To New York and Back – The Acquisitive Prescription of Stolen Works of Art

In the art magazine stayinart (issue 3/19), lawyer Georg Huber deals with the question of whether and how stolen works of art can become the possession of a buyer having puchased them in good faith or whether they have to be returned to the owner they were stolen from.

He illustrates the subject using two examples, each with a different result. One example involves two stolen Dürer paintings that were brought to New York, the other concerns two stolen painting by the painter Purrmann that remained in Germany.

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To New York and Back – The Acquisitive Prescription of Stolen Works of Art

Almost exactly 50 years ago, on January 27, 1969, the Federal Republic of Germany brought an action before the US District Court in New York against the lawyer and art collector Edward I. Elicofon for the restitution of two paintings by Albrecht Dürer, namely portraits of the merchant couple Hans and Felicitas Tucher. The paintings originally belonged to the Weimar State Art Collection and were kept in a castle in Thuringia during the Second World War , the Schwarzburg, from where they were presumably stolen. The Weimar Art Collection and the Hereditary Grand Duchess of Saxony-Weimar-Eisenach later joined the proceedings for the restitution of the paintings.

Mr. Elicofon had bought the pictures in good faith in 1946 from a returned US soldier for 450 US$, without knowing their actual value or that they had been stolen. The soldier claimed to have bought them in Germany from a third party. During the trial, it turned out that he had bought them from an architect named Fassbender. This architect was commissioned at the time to transform Schwarzburg into a summer residence for Hitler.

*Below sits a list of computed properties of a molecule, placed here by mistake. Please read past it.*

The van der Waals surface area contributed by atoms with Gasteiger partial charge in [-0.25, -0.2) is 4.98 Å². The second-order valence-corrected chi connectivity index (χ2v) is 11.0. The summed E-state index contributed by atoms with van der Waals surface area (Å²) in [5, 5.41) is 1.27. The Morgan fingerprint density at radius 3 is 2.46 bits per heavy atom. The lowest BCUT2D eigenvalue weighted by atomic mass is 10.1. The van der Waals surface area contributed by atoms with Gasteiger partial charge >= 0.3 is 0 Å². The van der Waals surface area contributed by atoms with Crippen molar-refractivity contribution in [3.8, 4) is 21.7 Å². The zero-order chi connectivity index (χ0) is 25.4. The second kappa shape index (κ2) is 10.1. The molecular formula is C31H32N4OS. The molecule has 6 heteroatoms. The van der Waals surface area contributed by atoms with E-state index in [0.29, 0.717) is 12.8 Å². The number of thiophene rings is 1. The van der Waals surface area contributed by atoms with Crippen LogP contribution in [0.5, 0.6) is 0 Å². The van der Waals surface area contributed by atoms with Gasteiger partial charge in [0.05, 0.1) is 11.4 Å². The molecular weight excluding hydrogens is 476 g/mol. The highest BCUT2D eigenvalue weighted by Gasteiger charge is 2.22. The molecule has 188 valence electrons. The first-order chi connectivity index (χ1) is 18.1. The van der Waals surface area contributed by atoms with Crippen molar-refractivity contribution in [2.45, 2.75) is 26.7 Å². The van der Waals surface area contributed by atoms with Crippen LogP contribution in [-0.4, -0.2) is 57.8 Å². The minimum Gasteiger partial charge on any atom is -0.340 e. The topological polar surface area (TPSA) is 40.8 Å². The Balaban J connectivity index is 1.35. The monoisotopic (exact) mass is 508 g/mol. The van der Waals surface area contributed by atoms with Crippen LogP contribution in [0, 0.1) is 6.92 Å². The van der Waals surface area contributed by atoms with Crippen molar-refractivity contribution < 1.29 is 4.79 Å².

Mr. Elicofon hung the pictures up at his home in Brooklyn. Only in May 1966, 20 years after he had bought them, did the true identity of the pictures come to light. A friend of Mr. Elicofon recognized the paintings as Dürer paintings he had seen in a catalogue of lost works of art. The discovery was reported on the front page of the New York Times on May 30, 1966 as “The Art Discovery of the 20th Century”. The value of the paintings was estimated at around 23 million deutschmarks at the time.

The trial in New York went on for 13 years. Essentially the question was whether Mr. Elicofon had acquired ownership of the two stolen Dürer paintings or not. If he had acquired ownership, he would be allowed to keep the paintings. Otherwise he would have to return them. The court finally ruled in 1982 that Mr. Elicofon did not own the paintings and therefore had to return them[1]. Since then they have been on display in the Weimar Castle Museum.

37 years later, in July 2019, the German Federal Supreme Court (BGH) had to decide a similar case[2]. But the result was different. In 2009, a car parts wholesaler without any particular knowledge of art wanted to have two pictures sold at an auction house in Lucerne. The auction house identified the pictures as two stolen works by the painter Hans Purrmann, who died in 1966, namely the paintings “Frau im Sessel” dated 1924 and “Blumenstrauß” dated 1939.

These paintings, among others, had been stolen from the painter’s daughter’s house in a burglary in 1986. The car parts wholesaler had received the paintings as a gift from his stepfather in 1986 or ’87. His stepfather had purchased them from an antique dealer. The rightful heir, a grandson of the painter Hans Purrmann, sued the car parts wholesaler for restitution of the pictures before the Ansbach Regional Court in Germany. The case went through all instances up to the Federal Supreme Court.

The Supreme Court decided that the car parts wholesaler did not have to hand over the pictures to the heir (the painter’s grandson), but had become the owner of the pictures as a result of a bona fide purchase.